94% of Patients with SUD Don’t Get Treatment, National Survey on Drug Use and Health Reveals

A staggering 94% of people 12 and older with a substance use disorder (SUD) didn’t receive treatment in 2021.

That’s according to a new federal survey that is shining a brighter light on Americans’ behavioral health needs. The survey – released Wednesday by Substance Abuse and Mental Health Services Administration (SAMHSA) – asked Americans about their substance use and mental health indicators.

Authors of the National Survey on Drug Use and Health (NSDUH) noted that results are not comparable with estimates from prior years.


“The annual NSDUH results help inform our efforts to expand access to treatment options and recovery supports across the nation,” HHS Assistant Secretary for Mental Health and Substance Use Miriam E. Delphin-Rittmon said in a statement. “Harnessing the power of data and evidence is critical to ensuring policies and programs have the greatest opportunity to achieve positive outcomes.”

The research found that, at the time of their response, over half the U.S. population used tobacco, alcohol or an illicit drug in the past month. Alcohol was the most popular substance used by people in the U.S. In fact, roughly 47.5% of the population used alcohol, 19% used a tobacco product and 14.3% used an illicit drug in the last month.

More than 46 million people met the DSM-5 criteria for having a SUD in 2021. This included 29.5 million who were classified as having alcohol use disorder. The highest rates of people with SUD was among individuals aged 18 to 25.


About 15.6% of individuals aged 12 and over needed SUD treatment, according to the report. Yet 96.8% of individuals with an illicit drug or alcohol use disorder that didn’t receive treatment at a speciality facility said they didn’t feel they needed treatment.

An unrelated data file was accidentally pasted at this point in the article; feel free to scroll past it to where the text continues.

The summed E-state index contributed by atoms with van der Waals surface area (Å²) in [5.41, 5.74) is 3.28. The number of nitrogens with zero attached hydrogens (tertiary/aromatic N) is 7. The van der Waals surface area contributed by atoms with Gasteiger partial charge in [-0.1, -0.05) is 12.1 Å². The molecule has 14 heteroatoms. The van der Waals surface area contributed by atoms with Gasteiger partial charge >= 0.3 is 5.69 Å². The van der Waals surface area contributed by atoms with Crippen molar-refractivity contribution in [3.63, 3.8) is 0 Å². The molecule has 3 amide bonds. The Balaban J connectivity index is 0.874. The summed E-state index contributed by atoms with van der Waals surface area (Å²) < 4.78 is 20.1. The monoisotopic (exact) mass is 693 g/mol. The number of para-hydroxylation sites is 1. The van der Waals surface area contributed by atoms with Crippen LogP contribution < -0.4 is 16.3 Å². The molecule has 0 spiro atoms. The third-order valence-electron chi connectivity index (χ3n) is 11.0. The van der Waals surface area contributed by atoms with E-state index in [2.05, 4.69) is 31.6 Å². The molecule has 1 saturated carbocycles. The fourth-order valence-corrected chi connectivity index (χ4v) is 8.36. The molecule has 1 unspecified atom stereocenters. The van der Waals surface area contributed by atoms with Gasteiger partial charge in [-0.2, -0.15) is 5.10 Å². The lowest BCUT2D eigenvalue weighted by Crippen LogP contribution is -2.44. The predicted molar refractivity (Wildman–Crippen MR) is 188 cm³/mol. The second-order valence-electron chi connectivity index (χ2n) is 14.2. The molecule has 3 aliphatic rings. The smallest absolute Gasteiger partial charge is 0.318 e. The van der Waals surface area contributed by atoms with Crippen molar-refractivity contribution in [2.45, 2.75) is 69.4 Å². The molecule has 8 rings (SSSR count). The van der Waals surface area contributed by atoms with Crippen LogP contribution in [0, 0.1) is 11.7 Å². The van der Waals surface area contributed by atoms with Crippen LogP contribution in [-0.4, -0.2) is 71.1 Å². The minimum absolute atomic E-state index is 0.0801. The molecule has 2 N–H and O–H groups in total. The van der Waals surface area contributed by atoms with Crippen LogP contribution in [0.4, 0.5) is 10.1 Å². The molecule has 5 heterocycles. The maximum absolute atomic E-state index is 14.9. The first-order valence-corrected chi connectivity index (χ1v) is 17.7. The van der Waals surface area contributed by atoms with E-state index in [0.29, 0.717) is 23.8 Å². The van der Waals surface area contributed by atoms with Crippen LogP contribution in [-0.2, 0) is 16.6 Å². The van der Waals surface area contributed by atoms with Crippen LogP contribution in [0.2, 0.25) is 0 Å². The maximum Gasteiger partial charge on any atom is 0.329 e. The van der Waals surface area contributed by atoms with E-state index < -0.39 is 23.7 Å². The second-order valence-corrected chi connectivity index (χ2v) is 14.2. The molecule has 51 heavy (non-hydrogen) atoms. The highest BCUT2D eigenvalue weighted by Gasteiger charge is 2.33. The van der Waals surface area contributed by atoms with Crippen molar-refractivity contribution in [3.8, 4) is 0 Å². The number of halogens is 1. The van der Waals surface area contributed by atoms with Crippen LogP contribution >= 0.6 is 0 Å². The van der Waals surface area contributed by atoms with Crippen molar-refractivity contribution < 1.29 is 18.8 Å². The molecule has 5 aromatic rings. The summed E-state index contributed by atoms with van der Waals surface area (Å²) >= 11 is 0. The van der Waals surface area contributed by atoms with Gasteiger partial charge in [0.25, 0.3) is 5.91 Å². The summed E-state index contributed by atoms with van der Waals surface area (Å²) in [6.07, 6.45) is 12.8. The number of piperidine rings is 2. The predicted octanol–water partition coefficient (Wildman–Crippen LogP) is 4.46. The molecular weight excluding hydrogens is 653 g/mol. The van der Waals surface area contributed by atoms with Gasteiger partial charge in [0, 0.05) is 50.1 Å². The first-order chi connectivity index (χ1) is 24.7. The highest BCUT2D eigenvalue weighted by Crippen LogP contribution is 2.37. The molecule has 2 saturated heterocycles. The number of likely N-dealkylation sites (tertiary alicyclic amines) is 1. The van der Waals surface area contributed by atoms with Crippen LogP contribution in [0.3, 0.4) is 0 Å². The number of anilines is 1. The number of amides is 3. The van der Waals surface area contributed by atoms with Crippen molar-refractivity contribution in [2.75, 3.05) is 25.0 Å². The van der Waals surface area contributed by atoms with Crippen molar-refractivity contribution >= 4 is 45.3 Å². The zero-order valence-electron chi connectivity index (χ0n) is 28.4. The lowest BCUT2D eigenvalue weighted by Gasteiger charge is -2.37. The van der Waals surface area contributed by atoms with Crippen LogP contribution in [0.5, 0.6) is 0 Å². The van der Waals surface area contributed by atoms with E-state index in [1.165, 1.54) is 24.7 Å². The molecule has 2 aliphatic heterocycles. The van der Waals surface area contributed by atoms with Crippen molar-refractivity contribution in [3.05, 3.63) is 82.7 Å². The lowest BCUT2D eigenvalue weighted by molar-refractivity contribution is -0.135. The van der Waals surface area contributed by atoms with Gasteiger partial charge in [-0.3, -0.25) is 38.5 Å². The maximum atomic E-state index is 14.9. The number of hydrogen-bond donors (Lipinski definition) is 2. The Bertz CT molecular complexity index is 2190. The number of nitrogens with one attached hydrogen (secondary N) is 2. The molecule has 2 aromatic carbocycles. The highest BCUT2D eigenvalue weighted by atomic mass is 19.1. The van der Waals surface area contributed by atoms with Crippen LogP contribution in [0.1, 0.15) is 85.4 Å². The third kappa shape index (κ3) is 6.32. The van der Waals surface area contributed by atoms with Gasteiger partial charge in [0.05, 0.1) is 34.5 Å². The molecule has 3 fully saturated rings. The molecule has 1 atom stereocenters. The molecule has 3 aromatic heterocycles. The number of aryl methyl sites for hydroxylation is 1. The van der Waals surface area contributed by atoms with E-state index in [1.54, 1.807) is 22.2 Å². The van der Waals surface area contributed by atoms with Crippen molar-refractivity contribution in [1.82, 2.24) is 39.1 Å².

Illicit drugs continue to be an issue in the U.S.

About 61.2 million people aged 12 and older used an illicit drug in the past year, according to the survey. While marijuana was the most common, 9.2 million people also reported misusing opioids in the past year. That breaks down to about 8.7 million people who misused prescription pain relievers in the last year and 1.1 million who used heroin.

Mental health conditions were also prevalent in 2021, according to the research. A quarter of adults reported experiencing a mental illness in the last year. That number was even higher in young adults who experienced mental illness at a rate of 1 in 3. Researchers found that white and multiracial adults were the most likely to receive mental health services in the past year.

A number of young adults (13.5%) experienced both a SUD and any mental illness. Additionally, 46% of young adults had either a SUD or mental illness.

The bulk (72.2%) of adults who reported ever having a SUD considered themselves in recovery. Additionally two-thirds of adults who ever had a mental health condition reported being in recovery or recovering.

The federal government is actively investing in the SUD and mental health treatment. The recently passed omnibus funding bill put at least $10 billion into behavioral health efforts.

In 2021, White House announced $1.6 billion investment into community programs aimed at addressing the addiction and overdose crisis.

The federal government is also looking to make it easier for patients to get care. In December, HHS along with tSAMHSA released a proposed rule that would allow for take-home doses of methadone and would let authorized physicians treat patients with buprenorphine and methadone-assisted over telehealth.

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